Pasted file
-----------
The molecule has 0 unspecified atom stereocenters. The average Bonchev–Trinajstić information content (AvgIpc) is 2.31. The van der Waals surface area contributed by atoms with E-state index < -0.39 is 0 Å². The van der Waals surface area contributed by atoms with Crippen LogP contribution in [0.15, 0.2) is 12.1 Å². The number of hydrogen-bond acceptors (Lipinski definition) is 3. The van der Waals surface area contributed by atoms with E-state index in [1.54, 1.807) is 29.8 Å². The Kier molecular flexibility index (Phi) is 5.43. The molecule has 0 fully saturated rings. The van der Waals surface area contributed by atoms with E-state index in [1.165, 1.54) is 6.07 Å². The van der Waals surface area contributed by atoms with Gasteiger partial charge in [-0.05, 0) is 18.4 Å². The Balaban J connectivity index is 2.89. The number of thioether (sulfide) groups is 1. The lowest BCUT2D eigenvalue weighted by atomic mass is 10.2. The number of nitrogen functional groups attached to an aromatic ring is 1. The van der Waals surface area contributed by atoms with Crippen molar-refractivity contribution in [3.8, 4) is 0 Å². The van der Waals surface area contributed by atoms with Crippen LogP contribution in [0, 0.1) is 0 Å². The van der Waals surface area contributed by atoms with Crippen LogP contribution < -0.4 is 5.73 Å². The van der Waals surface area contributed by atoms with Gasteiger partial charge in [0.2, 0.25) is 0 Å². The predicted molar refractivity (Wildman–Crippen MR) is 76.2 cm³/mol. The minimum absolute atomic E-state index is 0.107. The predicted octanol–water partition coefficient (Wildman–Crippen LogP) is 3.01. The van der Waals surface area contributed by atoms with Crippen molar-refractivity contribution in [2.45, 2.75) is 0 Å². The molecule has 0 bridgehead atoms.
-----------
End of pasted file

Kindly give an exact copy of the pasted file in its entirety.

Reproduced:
The molecule has 0 unspecified atom stereocenters. The average Bonchev–Trinajstić information content (AvgIpc) is 2.31. The van der Waals surface area contributed by atoms with E-state index < -0.39 is 0 Å². The van der Waals surface area contributed by atoms with Crippen LogP contribution in [0.15, 0.2) is 12.1 Å². The number of hydrogen-bond acceptors (Lipinski definition) is 3. The van der Waals surface area contributed by atoms with E-state index in [1.54, 1.807) is 29.8 Å². The Kier molecular flexibility index (Phi) is 5.43. The molecule has 0 fully saturated rings. The van der Waals surface area contributed by atoms with E-state index in [1.165, 1.54) is 6.07 Å². The van der Waals surface area contributed by atoms with Gasteiger partial charge in [-0.05, 0) is 18.4 Å². The Balaban J connectivity index is 2.89. The number of thioether (sulfide) groups is 1. The lowest BCUT2D eigenvalue weighted by atomic mass is 10.2. The number of nitrogen functional groups attached to an aromatic ring is 1. The van der Waals surface area contributed by atoms with Crippen molar-refractivity contribution in [3.8, 4) is 0 Å². The van der Waals surface area contributed by atoms with Crippen LogP contribution in [0, 0.1) is 0 Å². The van der Waals surface area contributed by atoms with Crippen LogP contribution < -0.4 is 5.73 Å². The van der Waals surface area contributed by atoms with Gasteiger partial charge in [0.2, 0.25) is 0 Å². The predicted molar refractivity (Wildman–Crippen MR) is 76.2 cm³/mol. The minimum absolute atomic E-state index is 0.107. The predicted octanol–water partition coefficient (Wildman–Crippen LogP) is 3.01. The van der Waals surface area contributed by atoms with Crippen molar-refractivity contribution in [2.45, 2.75) is 0 Å². The molecule has 0 bridgehead atoms.